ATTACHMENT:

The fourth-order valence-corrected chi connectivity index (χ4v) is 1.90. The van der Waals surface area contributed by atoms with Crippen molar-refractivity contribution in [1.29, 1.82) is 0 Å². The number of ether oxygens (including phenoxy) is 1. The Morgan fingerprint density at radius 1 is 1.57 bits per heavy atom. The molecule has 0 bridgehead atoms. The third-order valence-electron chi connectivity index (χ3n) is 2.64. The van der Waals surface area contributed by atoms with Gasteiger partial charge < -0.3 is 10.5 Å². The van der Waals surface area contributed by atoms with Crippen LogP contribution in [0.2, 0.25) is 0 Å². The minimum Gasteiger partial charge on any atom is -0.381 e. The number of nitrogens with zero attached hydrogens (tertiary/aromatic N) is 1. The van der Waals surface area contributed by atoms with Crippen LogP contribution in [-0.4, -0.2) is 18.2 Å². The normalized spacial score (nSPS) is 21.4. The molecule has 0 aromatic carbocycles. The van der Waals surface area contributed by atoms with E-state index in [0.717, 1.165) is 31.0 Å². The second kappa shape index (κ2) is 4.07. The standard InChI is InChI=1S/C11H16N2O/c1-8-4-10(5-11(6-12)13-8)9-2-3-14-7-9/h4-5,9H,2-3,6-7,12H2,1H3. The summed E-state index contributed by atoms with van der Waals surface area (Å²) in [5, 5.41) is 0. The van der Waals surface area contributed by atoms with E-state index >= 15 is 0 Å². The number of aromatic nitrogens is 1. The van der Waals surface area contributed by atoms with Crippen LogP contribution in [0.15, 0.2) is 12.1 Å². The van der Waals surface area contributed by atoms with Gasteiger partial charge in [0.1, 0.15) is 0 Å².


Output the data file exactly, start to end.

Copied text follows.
The fourth-order valence-corrected chi connectivity index (χ4v) is 1.90. The van der Waals surface area contributed by atoms with Crippen molar-refractivity contribution in [1.29, 1.82) is 0 Å². The number of ether oxygens (including phenoxy) is 1. The Morgan fingerprint density at radius 1 is 1.57 bits per heavy atom. The molecule has 0 bridgehead atoms. The third-order valence-electron chi connectivity index (χ3n) is 2.64. The van der Waals surface area contributed by atoms with Gasteiger partial charge < -0.3 is 10.5 Å². The van der Waals surface area contributed by atoms with Crippen LogP contribution in [0.2, 0.25) is 0 Å². The minimum Gasteiger partial charge on any atom is -0.381 e. The number of nitrogens with zero attached hydrogens (tertiary/aromatic N) is 1. The van der Waals surface area contributed by atoms with Crippen LogP contribution in [-0.4, -0.2) is 18.2 Å². The normalized spacial score (nSPS) is 21.4. The molecule has 0 aromatic carbocycles. The van der Waals surface area contributed by atoms with E-state index in [0.717, 1.165) is 31.0 Å². The second kappa shape index (κ2) is 4.07. The standard InChI is InChI=1S/C11H16N2O/c1-8-4-10(5-11(6-12)13-8)9-2-3-14-7-9/h4-5,9H,2-3,6-7,12H2,1H3. The summed E-state index contributed by atoms with van der Waals surface area (Å²) in [5, 5.41) is 0. The van der Waals surface area contributed by atoms with E-state index >= 15 is 0 Å². The number of aromatic nitrogens is 1. The van der Waals surface area contributed by atoms with Crippen LogP contribution in [0.15, 0.2) is 12.1 Å². The van der Waals surface area contributed by atoms with Gasteiger partial charge in [0.1, 0.15) is 0 Å².